Model 3 (in which Tgas>Tdust) produces species abundances very similar to Model 1 whatever Tmid, meaning that it is the grain temperature that is the important parameter here. For temperatures between 25 and 50 K (depending on the molecule), the steepness of the temperature gradient does not influence the computed abundances in the gas phase nor at the surface of the grains. For Tmid smaller than 25 K, the gas-phase abundances are larger for Model 2, mainly because s-CO desorbs from the grains in Model 2 in the molecular layer producing the other C-bearing species, while it stays on the grains in Model 1.

s-CH3OH and s-H2CO are efficiently formed at low Tmid: between 10 and 20 K, their abundances are respectively, ~10-5 and ~10-6. Their main formation paths are: However, their abundances are strongly decreased at higher Tmid since s-H, s-HCO, s-O, and s-CH2 are easily desorbed at such temperatures. The largest CH3OH and H2CO gas-phase column densities are found to be around 1012 cm-2 for Tmid = 20 K.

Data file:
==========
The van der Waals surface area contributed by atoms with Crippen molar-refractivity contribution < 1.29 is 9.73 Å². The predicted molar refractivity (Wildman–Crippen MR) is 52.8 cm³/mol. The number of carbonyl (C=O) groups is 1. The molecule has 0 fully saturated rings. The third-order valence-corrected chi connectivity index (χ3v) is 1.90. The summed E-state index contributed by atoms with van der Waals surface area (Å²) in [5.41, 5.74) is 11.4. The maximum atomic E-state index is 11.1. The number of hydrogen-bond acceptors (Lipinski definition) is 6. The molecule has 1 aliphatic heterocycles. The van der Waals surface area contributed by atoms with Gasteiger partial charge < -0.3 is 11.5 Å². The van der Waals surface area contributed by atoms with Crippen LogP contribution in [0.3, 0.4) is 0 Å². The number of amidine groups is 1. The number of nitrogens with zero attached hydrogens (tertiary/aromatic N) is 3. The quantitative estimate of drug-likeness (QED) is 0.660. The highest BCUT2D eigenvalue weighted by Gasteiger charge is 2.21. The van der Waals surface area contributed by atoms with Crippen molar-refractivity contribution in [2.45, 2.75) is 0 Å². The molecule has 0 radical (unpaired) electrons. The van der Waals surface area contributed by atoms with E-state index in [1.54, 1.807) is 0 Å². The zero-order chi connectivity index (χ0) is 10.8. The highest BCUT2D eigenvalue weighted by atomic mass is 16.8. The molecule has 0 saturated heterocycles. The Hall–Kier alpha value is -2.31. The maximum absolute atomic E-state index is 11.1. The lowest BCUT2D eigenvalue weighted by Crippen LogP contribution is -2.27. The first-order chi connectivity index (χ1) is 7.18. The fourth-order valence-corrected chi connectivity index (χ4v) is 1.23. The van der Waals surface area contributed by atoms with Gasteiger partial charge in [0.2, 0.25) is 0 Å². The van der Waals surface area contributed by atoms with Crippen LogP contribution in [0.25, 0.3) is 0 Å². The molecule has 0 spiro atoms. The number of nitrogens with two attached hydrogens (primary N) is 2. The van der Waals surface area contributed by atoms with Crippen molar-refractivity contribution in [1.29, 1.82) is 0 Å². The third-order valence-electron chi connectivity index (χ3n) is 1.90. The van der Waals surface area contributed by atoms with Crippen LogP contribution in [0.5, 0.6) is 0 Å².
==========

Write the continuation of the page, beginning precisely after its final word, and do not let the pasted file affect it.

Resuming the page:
In summary, the carbon reservoir in protoplanetary disks strongly depends on the disk vertical temperature profile, which is controlled by the midplane temperature; the reservoirs are s-CO in the ices below 15 K, s-CO2 in the ices between 15 and 30 K, and CO in the gas-phase above 30 K.

thumbnail Fig. 4

Average abundances and integrated column densities (cm-2) of carbon-bearing species in the gas phase and on the grain surfaces at 100 au as a function of the disk midplane temperature (Tmid). Results are for Model 1 and for a disk age of 1 Myr.